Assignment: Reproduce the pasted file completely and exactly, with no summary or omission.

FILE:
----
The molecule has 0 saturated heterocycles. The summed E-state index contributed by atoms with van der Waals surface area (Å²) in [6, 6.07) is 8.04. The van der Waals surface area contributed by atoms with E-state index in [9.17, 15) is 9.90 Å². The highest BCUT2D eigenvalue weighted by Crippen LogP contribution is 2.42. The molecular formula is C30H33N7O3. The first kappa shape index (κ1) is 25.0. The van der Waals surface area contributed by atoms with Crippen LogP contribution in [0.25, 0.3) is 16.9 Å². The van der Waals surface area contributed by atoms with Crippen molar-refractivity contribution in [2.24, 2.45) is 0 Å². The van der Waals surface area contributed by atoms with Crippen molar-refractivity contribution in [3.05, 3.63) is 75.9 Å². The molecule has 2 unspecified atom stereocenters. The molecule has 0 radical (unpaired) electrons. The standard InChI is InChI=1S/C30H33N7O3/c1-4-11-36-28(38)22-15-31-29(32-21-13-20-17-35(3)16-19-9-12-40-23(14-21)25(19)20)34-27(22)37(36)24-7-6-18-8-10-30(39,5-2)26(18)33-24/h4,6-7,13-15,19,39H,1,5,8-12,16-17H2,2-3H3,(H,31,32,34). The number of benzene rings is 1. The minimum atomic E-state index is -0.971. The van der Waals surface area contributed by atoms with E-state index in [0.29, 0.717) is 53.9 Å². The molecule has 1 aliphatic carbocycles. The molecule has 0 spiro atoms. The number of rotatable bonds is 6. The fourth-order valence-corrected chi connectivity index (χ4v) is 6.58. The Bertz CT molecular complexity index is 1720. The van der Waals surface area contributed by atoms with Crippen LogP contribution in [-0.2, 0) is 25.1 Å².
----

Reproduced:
The molecule has 0 saturated heterocycles. The summed E-state index contributed by atoms with van der Waals surface area (Å²) in [6, 6.07) is 8.04. The van der Waals surface area contributed by atoms with E-state index in [9.17, 15) is 9.90 Å². The highest BCUT2D eigenvalue weighted by Crippen LogP contribution is 2.42. The molecular formula is C30H33N7O3. The first kappa shape index (κ1) is 25.0. The van der Waals surface area contributed by atoms with Crippen LogP contribution in [0.25, 0.3) is 16.9 Å². The van der Waals surface area contributed by atoms with Crippen molar-refractivity contribution in [2.24, 2.45) is 0 Å². The van der Waals surface area contributed by atoms with Crippen molar-refractivity contribution in [3.05, 3.63) is 75.9 Å². The molecule has 2 unspecified atom stereocenters. The molecule has 0 radical (unpaired) electrons. The standard InChI is InChI=1S/C30H33N7O3/c1-4-11-36-28(38)22-15-31-29(32-21-13-20-17-35(3)16-19-9-12-40-23(14-21)25(19)20)34-27(22)37(36)24-7-6-18-8-10-30(39,5-2)26(18)33-24/h4,6-7,13-15,19,39H,1,5,8-12,16-17H2,2-3H3,(H,31,32,34). The number of benzene rings is 1. The minimum atomic E-state index is -0.971. The van der Waals surface area contributed by atoms with E-state index in [0.29, 0.717) is 53.9 Å². The molecule has 1 aliphatic carbocycles. The molecule has 0 spiro atoms. The number of rotatable bonds is 6. The fourth-order valence-corrected chi connectivity index (χ4v) is 6.58. The Bertz CT molecular complexity index is 1720. The van der Waals surface area contributed by atoms with Crippen LogP contribution in [-0.2, 0) is 25.1 Å².